Doesn’t that just give you the warm-and-fuzzies? Well, not so fast, Pollyanna; if you wanna play, you’d better bring the heat because KSL’s competitive teams are no joke.

They practice nearly year round, and travel regularly to tournaments in Nashville, Atlanta, Birmingham, and as far away as Tampa and Orlando. One women’s team, Gyrlgroove (sponsored by the organization of the same name), competed against contingents from all across the country at Gay Games VII held in Chicago. Think Olympics, but more fabulous. In fact, C-division outfit Hard Knox has been touring the tournament circuit for about 10 years now. You might say they were the muse that inspired the development of the League in the first place.

Yet while KSL is proud of their athletic achievements, they also offer opportunities for beginners or simply less-serious players in the recreational division, which enjoys the same support as the more competitive divisions: same umpires, same rules, same fees, same fields. Same good times, as evidenced by the unusually rapid growth of the entire program.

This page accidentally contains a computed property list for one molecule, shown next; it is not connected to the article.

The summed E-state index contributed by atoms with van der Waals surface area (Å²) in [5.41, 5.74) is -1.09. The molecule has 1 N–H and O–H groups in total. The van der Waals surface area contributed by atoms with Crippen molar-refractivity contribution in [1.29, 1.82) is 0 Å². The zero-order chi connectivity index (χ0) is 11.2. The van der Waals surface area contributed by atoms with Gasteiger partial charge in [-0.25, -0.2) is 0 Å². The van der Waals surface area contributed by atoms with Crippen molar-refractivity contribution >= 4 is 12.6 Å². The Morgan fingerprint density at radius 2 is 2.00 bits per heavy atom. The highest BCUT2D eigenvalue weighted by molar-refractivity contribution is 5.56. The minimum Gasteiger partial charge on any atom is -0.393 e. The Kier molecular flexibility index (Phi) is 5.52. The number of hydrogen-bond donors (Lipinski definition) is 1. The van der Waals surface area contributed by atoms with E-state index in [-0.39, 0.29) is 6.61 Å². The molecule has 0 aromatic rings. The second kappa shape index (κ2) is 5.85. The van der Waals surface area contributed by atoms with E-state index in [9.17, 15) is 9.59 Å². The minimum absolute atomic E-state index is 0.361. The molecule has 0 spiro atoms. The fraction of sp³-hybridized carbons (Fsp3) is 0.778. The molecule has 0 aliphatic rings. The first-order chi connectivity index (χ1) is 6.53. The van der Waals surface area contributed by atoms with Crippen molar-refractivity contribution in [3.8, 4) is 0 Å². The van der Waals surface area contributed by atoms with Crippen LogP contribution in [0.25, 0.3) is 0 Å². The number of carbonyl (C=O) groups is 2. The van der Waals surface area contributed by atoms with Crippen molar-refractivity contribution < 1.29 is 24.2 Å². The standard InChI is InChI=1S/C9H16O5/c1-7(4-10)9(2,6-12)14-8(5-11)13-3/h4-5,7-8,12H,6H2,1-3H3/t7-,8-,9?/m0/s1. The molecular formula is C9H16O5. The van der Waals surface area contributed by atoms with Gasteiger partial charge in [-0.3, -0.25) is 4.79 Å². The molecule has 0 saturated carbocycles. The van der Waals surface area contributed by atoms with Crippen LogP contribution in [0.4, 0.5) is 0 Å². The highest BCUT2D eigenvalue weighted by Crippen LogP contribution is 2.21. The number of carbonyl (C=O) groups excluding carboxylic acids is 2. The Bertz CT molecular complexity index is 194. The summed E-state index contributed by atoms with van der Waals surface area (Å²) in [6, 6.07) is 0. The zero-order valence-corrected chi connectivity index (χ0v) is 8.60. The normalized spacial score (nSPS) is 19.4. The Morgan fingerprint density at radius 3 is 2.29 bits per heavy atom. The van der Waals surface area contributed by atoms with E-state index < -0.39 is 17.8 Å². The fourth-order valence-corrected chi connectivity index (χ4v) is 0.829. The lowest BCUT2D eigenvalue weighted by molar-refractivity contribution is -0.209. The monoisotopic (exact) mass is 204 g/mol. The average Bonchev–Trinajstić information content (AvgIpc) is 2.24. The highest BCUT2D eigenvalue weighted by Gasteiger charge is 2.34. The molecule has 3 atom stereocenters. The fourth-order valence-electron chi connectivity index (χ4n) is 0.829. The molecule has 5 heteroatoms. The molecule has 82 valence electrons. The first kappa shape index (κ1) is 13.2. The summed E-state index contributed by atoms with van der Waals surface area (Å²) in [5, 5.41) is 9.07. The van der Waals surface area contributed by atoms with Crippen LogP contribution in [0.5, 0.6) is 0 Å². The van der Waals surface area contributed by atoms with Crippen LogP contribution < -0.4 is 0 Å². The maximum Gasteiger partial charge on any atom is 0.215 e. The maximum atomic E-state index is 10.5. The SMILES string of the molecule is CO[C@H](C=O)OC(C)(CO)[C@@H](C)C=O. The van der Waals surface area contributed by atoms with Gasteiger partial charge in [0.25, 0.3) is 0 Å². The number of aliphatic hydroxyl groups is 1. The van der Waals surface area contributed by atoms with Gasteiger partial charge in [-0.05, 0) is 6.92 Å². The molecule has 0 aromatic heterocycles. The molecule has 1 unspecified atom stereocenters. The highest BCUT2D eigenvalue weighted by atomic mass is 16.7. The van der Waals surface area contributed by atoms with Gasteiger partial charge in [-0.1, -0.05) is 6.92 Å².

So far, the League’s success is attributable primarily to its positive reputation within the gay community. Though KSL advertises for new members with fliers, on their website, and at local clubs (such as Kurt’s Bar and Grill, The Rainbow Room and XYZ, which are also sponsors of the League), most members hear about the organization by word-of-mouth.

Now the League is at a point where they want to engage the Knoxville community at-large. To that end, they’ve set up an information booth at nearly every event on Market Square in the last year, occasionally staffing the booth with more people than turn out for the event itself (as was the case at Coming Out Day this past October). And they’re hoping to increase visibility and sponsorship with the upcoming Spring season.